“Voluntary repatriation” to a country of origin may be necessary to restore refugees’ rights, when only a country of origin will provide rights associated with citizenship. Yet, if refugees are returning because they do not have access to basic rights in a host country, their return is not voluntary according to UNHCR guidelines (1996). There is a tension between facilitating repatriation to restore rights, and ensuring that repatriation is voluntary. This article will first draw on arguments from moral philosophy to suggest an alternative policy to current UNHCR guidelines. Following this normative analysis, the article hypothesizes that, on an empirical level, a repatriation policy that attempts to only facilitate repatriation that is not coerced, out of concern for voluntariness alone, may fail both to prevent coerced returns and to restore right through repatriation. This hypothesis was then tested in the case of South Sudanese repatriation from Israel between 2009-2012.
When an individual signs a contract for voluntary repatriation through a private or public body, there may be a need to draw upon principles of contract law and to test contracts for unconscionability. In the case of asylum seekers and refugees, there may be procedural unconscionability when consent is only the result of fear of deportation or imprisonment, and substantive unconscionability when conditions after return include no access to basic necessities or persecution. At the same time, many asylum seekers and refugees do wish to return, despite conditions in the country of origin or because of conditions in the host country. Ethical issues regarding consent are therefore central. Yet, it is unclear how one would ensure consent under such conditions. While it may be possible to apply principles of paternalism and hypothetical consent in such cases, this may undermine the rights of those who wish to repatriate, and remove an option they otherwise would not have.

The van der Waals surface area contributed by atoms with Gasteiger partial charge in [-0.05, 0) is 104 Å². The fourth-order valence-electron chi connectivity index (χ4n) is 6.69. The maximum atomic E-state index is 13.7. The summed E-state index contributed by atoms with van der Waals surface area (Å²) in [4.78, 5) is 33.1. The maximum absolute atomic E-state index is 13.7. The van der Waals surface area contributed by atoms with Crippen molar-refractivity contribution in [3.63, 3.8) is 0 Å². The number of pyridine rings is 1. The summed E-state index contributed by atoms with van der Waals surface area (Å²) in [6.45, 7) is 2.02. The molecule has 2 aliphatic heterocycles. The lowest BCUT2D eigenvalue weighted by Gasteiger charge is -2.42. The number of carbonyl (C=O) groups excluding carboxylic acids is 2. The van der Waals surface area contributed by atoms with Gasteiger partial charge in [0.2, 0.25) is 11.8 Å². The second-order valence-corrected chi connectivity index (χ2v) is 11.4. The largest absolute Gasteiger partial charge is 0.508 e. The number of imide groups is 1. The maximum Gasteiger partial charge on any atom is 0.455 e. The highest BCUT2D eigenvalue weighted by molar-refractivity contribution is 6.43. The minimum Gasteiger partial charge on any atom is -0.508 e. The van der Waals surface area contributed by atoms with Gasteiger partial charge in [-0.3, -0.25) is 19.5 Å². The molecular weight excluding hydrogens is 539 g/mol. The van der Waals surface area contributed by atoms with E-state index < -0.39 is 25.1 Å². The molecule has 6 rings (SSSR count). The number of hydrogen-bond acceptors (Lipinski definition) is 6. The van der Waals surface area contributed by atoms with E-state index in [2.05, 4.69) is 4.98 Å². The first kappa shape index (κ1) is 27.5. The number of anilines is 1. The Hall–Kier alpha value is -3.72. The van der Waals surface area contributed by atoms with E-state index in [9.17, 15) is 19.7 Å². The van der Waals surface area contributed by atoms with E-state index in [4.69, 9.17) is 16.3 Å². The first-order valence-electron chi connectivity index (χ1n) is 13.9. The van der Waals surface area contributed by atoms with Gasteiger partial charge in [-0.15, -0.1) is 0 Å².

This article argues that Parfit’s Principle of Consent (CP) and Rights Principle (RP) may address these concerns and applies these principles to test for the unconscionability of two policies of repatriation of refugees and failed asylum seekers in Israel back to countries in Africa between 2009 and 2013. One policy was implemented by an NGO that repatriated failed asylum seekers to countries deemed safe, although returnees had no legal status to stay in Israel and were therefore at risk of deportation. A second NGO returned individuals to South Sudan, even though this was considered dangerous, but only returned South Sudanese who had the legal status to stay in Israel, as this was considered criteria for true voluntariness in the decision to return. By attempting to apply CP and RP in a test for unconscionability, this article addresses both the ethical dilemmas of repatriation of failed asylum seekers and refugees, as well as possible ways in which contracts, more generally, can be tested for unconscionability.
This article discusses the bilateral ties that have been forming between Israel and its periphery – that is, Greece, Cyprus, Azerbaijan and South Sudan – and draws a comparison to Israel’s previous relations with Iran, Turkey and Ethiopia. It considers the contribution of those partnerships at the security-intelligence and economic level and suggests its potential impact in the political arena. This research concludes that, despite the dividends that can be gained from security, economic and energy cooperation, its value compared to that of its predecessor is lower based on their instability, domestic issues and lower levels of regional or international influence.